September 4, 2014
It was a dark and stormy night in rural Nova Scotia. Teenage me was reading a Wired magazine by the warm glow of my CRT monitor. It was the late 90’s and we didn’t even have Internet access at home yet, but one day I found an article in that copy of Wired about HTML – the code behind web pages. The article’s accompanying image was a picture of a web page, literally showing its HTML source code behind it.
I typed the code into a plan text doc., saved it as a .htm file, and fired up Netscape (whose “N” icon I replaced with an “I”, and renamed to Ianscape. Yeah, I know. I had to make due with what I had, like free icon editors.)
That was it. Headings, paragraphs, images, and links were all you needed.
Once we did get online, I built a bunch more websites, got them uploaded to — you guessed it — GeoCities, then set up some ads and affiliate marketing stuff and actually made a few bucks. I even designed a couple sites for local businesses. Fast-forward through university to my first job at an e-commerce company where I got acquainted with CSS (for SEO reasons, how about that) and my soon to be business partner, Nick. In summer of 2009 we founded hi there, Halifax’s finest web design studio. I got into CSS3, WordPress, and responsive web design. The iPhone 3G had recently been released in a number of countries including Canada, so mobile was starting to become a thing, and part of our strategy was to be on top of it and build future-friendly, responsive websites.
Those were the good old days. And these are the good new days. Now Word has replaced TextMate on my MacBook, but I still like the idea of being able to make things. It’s kind of like being a digital handyman. While I’m currently working on digital strategy and planning, a technical background has been useful for helping me see down the road to how something would be executed. And hey, I have a minimal yet hand-crafted blog and the next version is going to be pretty sweet.
My path was not very efficient compared to the options out there now. I had lots of trial and error and no direction, but my opportunity cost was also pretty low, and maybe even kept me from accidentally starting a forest fire.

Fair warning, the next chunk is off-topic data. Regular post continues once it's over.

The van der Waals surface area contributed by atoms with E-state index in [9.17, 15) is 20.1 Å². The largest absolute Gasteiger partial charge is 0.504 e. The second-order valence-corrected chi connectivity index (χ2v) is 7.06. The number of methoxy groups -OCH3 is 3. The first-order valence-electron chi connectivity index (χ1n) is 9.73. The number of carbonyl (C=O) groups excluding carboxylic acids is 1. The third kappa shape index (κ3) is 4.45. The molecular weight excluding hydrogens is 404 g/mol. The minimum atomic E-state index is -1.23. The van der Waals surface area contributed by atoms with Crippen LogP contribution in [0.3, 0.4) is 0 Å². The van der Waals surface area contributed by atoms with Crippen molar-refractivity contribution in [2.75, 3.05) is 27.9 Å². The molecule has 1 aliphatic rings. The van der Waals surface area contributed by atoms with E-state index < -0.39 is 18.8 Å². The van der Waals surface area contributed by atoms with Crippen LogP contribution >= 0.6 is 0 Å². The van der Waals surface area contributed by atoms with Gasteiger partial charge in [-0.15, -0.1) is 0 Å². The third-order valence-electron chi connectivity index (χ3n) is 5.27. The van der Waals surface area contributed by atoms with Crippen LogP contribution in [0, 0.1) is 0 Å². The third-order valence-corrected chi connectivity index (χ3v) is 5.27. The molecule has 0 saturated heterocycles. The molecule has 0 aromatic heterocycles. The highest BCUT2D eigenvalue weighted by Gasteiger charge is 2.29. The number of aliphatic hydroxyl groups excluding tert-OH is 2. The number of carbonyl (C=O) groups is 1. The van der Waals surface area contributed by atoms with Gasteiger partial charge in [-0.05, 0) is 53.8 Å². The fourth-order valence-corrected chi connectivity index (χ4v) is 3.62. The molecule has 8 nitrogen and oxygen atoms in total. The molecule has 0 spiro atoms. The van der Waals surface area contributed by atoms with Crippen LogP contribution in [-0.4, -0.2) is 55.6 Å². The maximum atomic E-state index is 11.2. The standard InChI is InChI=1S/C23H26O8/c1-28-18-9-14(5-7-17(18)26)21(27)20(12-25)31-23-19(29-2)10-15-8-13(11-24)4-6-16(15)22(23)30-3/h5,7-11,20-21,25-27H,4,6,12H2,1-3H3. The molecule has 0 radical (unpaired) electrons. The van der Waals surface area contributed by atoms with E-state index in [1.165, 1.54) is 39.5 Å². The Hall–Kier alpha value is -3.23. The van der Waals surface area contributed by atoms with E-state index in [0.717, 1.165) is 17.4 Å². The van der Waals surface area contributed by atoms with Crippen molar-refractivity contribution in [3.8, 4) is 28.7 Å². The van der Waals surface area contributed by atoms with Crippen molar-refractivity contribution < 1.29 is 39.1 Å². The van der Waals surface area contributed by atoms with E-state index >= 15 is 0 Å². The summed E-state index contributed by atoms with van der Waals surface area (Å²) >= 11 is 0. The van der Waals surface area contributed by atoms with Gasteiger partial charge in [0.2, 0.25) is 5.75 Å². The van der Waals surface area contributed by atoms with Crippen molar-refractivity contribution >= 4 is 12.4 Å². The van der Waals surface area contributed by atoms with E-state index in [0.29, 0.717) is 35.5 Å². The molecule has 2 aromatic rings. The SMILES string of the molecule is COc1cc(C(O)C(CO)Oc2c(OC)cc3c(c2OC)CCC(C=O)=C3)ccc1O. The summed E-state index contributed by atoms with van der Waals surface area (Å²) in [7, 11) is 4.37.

Now there’s a bunch of great options to learn front-end development and beyond in a structured way. You can learn on your own with websites like Treehouse or Code Academy, or in a classroom at community college or specialized classes like HackerYou. A Kickstarter project called Kano, a little computer you put together and then use to learn code, is targeted at children. Cool website too.
In today’s market I can’t see being a web designer without some understanding of how websites are built. They’re getting more complex, we’re moving away from static Photoshop files and into the browser to prototype and we’re dealing with all these fancy new devices. But can’t people just make their own websites without any coding? Yeah, sorta. But they aren’t. It’s still just not that sample for most people in the world. And those same people don’t know what to build. The “no code required” editors like Squarespace, Unbounce, Tumblr, etc. can usually use a little extra HTML and CSS love anyway. Maybe front-end dev will become commoditized eventually, but not overnight.
For me it comes back to the usefulness in my role as a strategist, and how empowering it is to be able to make something myself and get it online without anything getting in the way. Now if I could only make stuff look nice…